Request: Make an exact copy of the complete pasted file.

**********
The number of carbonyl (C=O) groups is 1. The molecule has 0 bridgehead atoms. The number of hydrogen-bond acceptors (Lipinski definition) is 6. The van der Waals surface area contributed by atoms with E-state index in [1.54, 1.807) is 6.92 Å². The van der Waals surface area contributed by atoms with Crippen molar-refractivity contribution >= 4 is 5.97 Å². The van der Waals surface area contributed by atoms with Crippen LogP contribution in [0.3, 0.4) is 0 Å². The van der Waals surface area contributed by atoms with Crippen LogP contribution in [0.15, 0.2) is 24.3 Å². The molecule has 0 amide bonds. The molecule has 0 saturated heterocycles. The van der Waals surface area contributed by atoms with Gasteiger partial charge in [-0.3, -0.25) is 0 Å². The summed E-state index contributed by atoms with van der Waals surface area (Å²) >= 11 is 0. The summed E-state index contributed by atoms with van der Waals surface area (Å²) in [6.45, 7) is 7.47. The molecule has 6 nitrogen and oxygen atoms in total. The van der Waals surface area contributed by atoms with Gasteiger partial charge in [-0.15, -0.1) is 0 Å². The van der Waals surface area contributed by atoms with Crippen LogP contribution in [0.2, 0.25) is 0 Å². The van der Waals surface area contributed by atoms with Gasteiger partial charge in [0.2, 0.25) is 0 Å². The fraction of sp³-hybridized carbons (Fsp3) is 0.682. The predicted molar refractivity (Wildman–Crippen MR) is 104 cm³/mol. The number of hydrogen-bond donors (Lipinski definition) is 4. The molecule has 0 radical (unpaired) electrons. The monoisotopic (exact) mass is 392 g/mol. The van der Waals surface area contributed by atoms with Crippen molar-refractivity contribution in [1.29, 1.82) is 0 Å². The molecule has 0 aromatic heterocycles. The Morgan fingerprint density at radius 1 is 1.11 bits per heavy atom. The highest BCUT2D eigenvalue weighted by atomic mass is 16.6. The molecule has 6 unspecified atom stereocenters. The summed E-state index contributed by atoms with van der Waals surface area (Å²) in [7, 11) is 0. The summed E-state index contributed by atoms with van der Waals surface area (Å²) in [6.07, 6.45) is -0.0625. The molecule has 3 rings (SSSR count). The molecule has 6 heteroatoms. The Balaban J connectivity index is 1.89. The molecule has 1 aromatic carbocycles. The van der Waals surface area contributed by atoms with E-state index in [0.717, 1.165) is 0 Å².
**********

The number of carbonyl (C=O) groups is 1. The molecule has 0 bridgehead atoms. The number of hydrogen-bond acceptors (Lipinski definition) is 6. The van der Waals surface area contributed by atoms with E-state index in [1.54, 1.807) is 6.92 Å². The van der Waals surface area contributed by atoms with Crippen molar-refractivity contribution >= 4 is 5.97 Å². The van der Waals surface area contributed by atoms with Crippen LogP contribution in [0.3, 0.4) is 0 Å². The van der Waals surface area contributed by atoms with Crippen LogP contribution in [0.15, 0.2) is 24.3 Å². The molecule has 0 amide bonds. The molecule has 0 saturated heterocycles. The van der Waals surface area contributed by atoms with Gasteiger partial charge in [-0.3, -0.25) is 0 Å². The summed E-state index contributed by atoms with van der Waals surface area (Å²) >= 11 is 0. The summed E-state index contributed by atoms with van der Waals surface area (Å²) in [6.45, 7) is 7.47. The molecule has 6 nitrogen and oxygen atoms in total. The van der Waals surface area contributed by atoms with Gasteiger partial charge in [-0.15, -0.1) is 0 Å². The van der Waals surface area contributed by atoms with Crippen LogP contribution in [0.2, 0.25) is 0 Å². The van der Waals surface area contributed by atoms with Gasteiger partial charge in [0.2, 0.25) is 0 Å². The fraction of sp³-hybridized carbons (Fsp3) is 0.682. The predicted molar refractivity (Wildman–Crippen MR) is 104 cm³/mol. The number of hydrogen-bond donors (Lipinski definition) is 4. The molecule has 0 radical (unpaired) electrons. The monoisotopic (exact) mass is 392 g/mol. The van der Waals surface area contributed by atoms with Crippen molar-refractivity contribution in [1.29, 1.82) is 0 Å². The molecule has 0 aromatic heterocycles. The Morgan fingerprint density at radius 1 is 1.11 bits per heavy atom. The highest BCUT2D eigenvalue weighted by atomic mass is 16.6. The molecule has 6 unspecified atom stereocenters. The summed E-state index contributed by atoms with van der Waals surface area (Å²) in [7, 11) is 0. The summed E-state index contributed by atoms with van der Waals surface area (Å²) in [6.07, 6.45) is -0.0625. The molecule has 3 rings (SSSR count). The molecule has 6 heteroatoms. The Balaban J connectivity index is 1.89. The molecule has 1 aromatic carbocycles. The van der Waals surface area contributed by atoms with E-state index in [0.717, 1.165) is 0 Å².